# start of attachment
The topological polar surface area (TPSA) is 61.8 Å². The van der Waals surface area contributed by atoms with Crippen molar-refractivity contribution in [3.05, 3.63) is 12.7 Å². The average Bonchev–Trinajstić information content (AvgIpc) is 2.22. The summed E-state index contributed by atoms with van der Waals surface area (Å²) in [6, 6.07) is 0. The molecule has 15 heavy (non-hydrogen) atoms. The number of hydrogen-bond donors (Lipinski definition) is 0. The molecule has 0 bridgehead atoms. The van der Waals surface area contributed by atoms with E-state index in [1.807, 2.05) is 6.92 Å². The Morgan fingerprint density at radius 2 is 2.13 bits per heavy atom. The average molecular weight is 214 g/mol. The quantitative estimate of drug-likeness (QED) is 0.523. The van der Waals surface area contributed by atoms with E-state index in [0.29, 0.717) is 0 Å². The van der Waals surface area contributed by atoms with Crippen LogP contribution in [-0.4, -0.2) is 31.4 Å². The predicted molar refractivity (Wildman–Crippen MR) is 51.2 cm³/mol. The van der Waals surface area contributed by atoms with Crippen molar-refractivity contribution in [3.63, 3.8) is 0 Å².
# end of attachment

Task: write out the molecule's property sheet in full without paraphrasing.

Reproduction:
The topological polar surface area (TPSA) is 61.8 Å². The van der Waals surface area contributed by atoms with Crippen molar-refractivity contribution in [3.05, 3.63) is 12.7 Å². The average Bonchev–Trinajstić information content (AvgIpc) is 2.22. The summed E-state index contributed by atoms with van der Waals surface area (Å²) in [6, 6.07) is 0. The molecule has 15 heavy (non-hydrogen) atoms. The number of hydrogen-bond donors (Lipinski definition) is 0. The molecule has 0 bridgehead atoms. The van der Waals surface area contributed by atoms with E-state index in [1.807, 2.05) is 6.92 Å². The Morgan fingerprint density at radius 2 is 2.13 bits per heavy atom. The average molecular weight is 214 g/mol. The quantitative estimate of drug-likeness (QED) is 0.523. The van der Waals surface area contributed by atoms with E-state index in [0.29, 0.717) is 0 Å². The van der Waals surface area contributed by atoms with Crippen LogP contribution in [-0.4, -0.2) is 31.4 Å². The predicted molar refractivity (Wildman–Crippen MR) is 51.2 cm³/mol. The van der Waals surface area contributed by atoms with Crippen molar-refractivity contribution in [3.63, 3.8) is 0 Å².